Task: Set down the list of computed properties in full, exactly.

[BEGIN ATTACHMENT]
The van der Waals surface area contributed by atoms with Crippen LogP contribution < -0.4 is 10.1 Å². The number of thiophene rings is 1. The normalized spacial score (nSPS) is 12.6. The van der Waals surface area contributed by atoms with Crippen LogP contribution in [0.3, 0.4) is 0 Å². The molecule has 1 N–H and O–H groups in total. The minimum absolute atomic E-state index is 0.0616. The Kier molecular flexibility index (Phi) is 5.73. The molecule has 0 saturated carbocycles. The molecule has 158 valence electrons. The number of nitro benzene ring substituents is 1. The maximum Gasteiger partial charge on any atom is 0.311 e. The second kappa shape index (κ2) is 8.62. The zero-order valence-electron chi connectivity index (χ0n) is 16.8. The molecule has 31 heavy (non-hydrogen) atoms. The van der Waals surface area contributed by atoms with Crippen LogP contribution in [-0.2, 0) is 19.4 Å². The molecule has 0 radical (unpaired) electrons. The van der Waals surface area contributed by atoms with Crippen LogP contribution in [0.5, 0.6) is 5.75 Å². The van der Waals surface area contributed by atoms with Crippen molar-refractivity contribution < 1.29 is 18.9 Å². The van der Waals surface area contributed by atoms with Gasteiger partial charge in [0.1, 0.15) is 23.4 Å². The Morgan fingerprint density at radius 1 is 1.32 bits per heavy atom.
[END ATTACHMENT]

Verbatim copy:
The van der Waals surface area contributed by atoms with Crippen LogP contribution < -0.4 is 10.1 Å². The number of thiophene rings is 1. The normalized spacial score (nSPS) is 12.6. The van der Waals surface area contributed by atoms with Crippen LogP contribution in [0.3, 0.4) is 0 Å². The molecule has 1 N–H and O–H groups in total. The minimum absolute atomic E-state index is 0.0616. The Kier molecular flexibility index (Phi) is 5.73. The molecule has 0 saturated carbocycles. The molecule has 158 valence electrons. The number of nitro benzene ring substituents is 1. The maximum Gasteiger partial charge on any atom is 0.311 e. The second kappa shape index (κ2) is 8.62. The zero-order valence-electron chi connectivity index (χ0n) is 16.8. The molecule has 31 heavy (non-hydrogen) atoms. The van der Waals surface area contributed by atoms with Crippen LogP contribution in [-0.2, 0) is 19.4 Å². The molecule has 0 radical (unpaired) electrons. The van der Waals surface area contributed by atoms with Crippen LogP contribution in [0.5, 0.6) is 5.75 Å². The van der Waals surface area contributed by atoms with Crippen molar-refractivity contribution < 1.29 is 18.9 Å². The van der Waals surface area contributed by atoms with Gasteiger partial charge in [0.1, 0.15) is 23.4 Å². The Morgan fingerprint density at radius 1 is 1.32 bits per heavy atom.